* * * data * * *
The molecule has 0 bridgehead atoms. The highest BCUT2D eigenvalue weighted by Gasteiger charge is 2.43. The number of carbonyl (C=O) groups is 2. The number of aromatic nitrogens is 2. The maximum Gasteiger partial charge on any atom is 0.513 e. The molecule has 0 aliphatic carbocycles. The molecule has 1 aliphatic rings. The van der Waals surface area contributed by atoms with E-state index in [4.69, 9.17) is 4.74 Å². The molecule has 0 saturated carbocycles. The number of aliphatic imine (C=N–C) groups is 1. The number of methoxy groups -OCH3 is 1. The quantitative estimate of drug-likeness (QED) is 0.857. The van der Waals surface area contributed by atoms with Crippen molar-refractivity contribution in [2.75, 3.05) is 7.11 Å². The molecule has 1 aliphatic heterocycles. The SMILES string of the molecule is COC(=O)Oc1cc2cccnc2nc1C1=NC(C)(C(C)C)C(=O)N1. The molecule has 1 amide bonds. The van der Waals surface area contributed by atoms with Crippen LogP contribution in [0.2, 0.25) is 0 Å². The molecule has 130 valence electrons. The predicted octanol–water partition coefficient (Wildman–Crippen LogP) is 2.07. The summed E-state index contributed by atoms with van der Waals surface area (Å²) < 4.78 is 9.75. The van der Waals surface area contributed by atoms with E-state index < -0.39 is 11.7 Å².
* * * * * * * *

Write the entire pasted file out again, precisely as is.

The molecule has 0 bridgehead atoms. The highest BCUT2D eigenvalue weighted by Gasteiger charge is 2.43. The number of carbonyl (C=O) groups is 2. The number of aromatic nitrogens is 2. The maximum Gasteiger partial charge on any atom is 0.513 e. The molecule has 0 aliphatic carbocycles. The molecule has 1 aliphatic rings. The van der Waals surface area contributed by atoms with E-state index in [4.69, 9.17) is 4.74 Å². The molecule has 0 saturated carbocycles. The number of aliphatic imine (C=N–C) groups is 1. The number of methoxy groups -OCH3 is 1. The quantitative estimate of drug-likeness (QED) is 0.857. The van der Waals surface area contributed by atoms with Crippen molar-refractivity contribution in [2.75, 3.05) is 7.11 Å². The molecule has 1 aliphatic heterocycles. The SMILES string of the molecule is COC(=O)Oc1cc2cccnc2nc1C1=NC(C)(C(C)C)C(=O)N1. The molecule has 1 amide bonds. The van der Waals surface area contributed by atoms with Crippen LogP contribution in [0.2, 0.25) is 0 Å². The molecule has 130 valence electrons. The predicted octanol–water partition coefficient (Wildman–Crippen LogP) is 2.07. The summed E-state index contributed by atoms with van der Waals surface area (Å²) < 4.78 is 9.75. The van der Waals surface area contributed by atoms with E-state index < -0.39 is 11.7 Å².